|'+-----------------+`|          |'+-----------------+`|
           | |     Router      | |          | |     Router      | |
           | ++----------------+ |          | ++----------------+ |
    Access |  |      |        |  |   Access |  |      |        |  |
    Network|  | +------++------+ |   Network|  | +------++------+ |
     SAV   |  | |Switch||Router| |    SAV   |  | |Switch||Router| |
           |  | +------++------+ |          |  | +------++------+ |
           |  |      |        |  |          |  |      |        |  |
           |+-+--+ +----+ +----+ |          |+-+--+ +----+ +----+ |
           ||Host| |Host| |Host| |          ||Host| |Host| |Host| |
           `.----+ +----+ +----+,'          `.----+ +----+ +----+,'
             `--.           _.-'              `--.           _.-'
                 `--------''                      `--------''
   Key: SAV== Source Address Validation

                        Figure 1: Solution Overview

   It is important to enforce IP source address validity at the access
   network.  That is, when an IP packet is sent from a host, the
   routers, switches or other devices should check to make sure that the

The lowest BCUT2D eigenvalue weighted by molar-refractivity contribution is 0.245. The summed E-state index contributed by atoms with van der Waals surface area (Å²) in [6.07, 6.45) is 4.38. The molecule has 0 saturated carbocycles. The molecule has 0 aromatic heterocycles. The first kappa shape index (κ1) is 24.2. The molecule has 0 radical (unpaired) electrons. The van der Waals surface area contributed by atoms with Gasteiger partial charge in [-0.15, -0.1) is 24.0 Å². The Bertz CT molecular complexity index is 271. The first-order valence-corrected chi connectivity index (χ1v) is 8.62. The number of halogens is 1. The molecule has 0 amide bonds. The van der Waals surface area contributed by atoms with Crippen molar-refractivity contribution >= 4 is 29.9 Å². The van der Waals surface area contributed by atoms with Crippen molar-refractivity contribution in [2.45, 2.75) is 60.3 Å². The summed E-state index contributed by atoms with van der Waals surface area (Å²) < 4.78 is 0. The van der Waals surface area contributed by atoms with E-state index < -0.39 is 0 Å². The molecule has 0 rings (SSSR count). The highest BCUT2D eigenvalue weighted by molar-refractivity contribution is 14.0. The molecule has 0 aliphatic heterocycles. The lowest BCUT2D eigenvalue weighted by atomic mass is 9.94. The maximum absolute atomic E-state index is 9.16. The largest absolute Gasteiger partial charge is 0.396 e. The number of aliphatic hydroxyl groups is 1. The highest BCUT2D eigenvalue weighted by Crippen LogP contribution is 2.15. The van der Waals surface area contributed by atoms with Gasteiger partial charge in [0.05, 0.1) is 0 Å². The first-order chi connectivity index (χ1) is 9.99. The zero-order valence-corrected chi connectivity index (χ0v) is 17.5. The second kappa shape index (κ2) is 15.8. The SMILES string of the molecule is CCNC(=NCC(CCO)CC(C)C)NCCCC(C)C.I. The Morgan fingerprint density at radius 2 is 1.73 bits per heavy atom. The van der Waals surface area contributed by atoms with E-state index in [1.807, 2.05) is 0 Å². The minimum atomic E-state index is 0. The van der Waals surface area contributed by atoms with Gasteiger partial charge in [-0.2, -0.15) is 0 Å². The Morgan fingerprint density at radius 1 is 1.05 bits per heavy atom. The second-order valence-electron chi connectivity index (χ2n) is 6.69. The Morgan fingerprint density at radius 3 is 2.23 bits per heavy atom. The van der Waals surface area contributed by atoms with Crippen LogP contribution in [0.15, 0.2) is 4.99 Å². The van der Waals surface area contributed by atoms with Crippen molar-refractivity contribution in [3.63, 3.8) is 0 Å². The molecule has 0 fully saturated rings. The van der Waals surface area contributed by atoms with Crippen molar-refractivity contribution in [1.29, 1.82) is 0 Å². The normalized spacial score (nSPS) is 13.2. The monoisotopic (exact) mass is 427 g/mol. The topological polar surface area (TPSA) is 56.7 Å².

packet carries a valid source IP address.  If this access network
   source address validation is missing, then a host may be able to
   spoof the source IP address which belongs to another local host.  The
   Internet Best-Current-Practice [RFC2827] and [RFC3704] can be used in
   access network when only one host is directly attached to one
   interface of the router, but which is not the normal case in an
   access network.

   We use the term "intra-AS source address validation" to mean the IP
   source address validation at the attachment point of an access
   network to its provider network, also called the ingress point.  IP
   source address validation at ingress points can enforce the source IP
   address correctness at the IP prefix level, assuming the access
   network owns one or more IP address blocks.  This practice has been
   adopted as the Internet Best-Current-Practice [RFC2827] and



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   [RFC3704].  Even in the absence of the access network source address
   checking, this ingress checking can still prevent the hosts within
   one access network from spoofing IP addresses belonging to other
   networks.

   In theory, everyone would do validation at the access network level
   and again at the intra-AS level.  In reality, some packets will get
   validated and some will not get validated.  As a result, the
   different levels provide additional layers of defense.

   Inter-AS IP source address validation refers to mechanisms that
   enforce packet source address correctness at AS boundaries.  The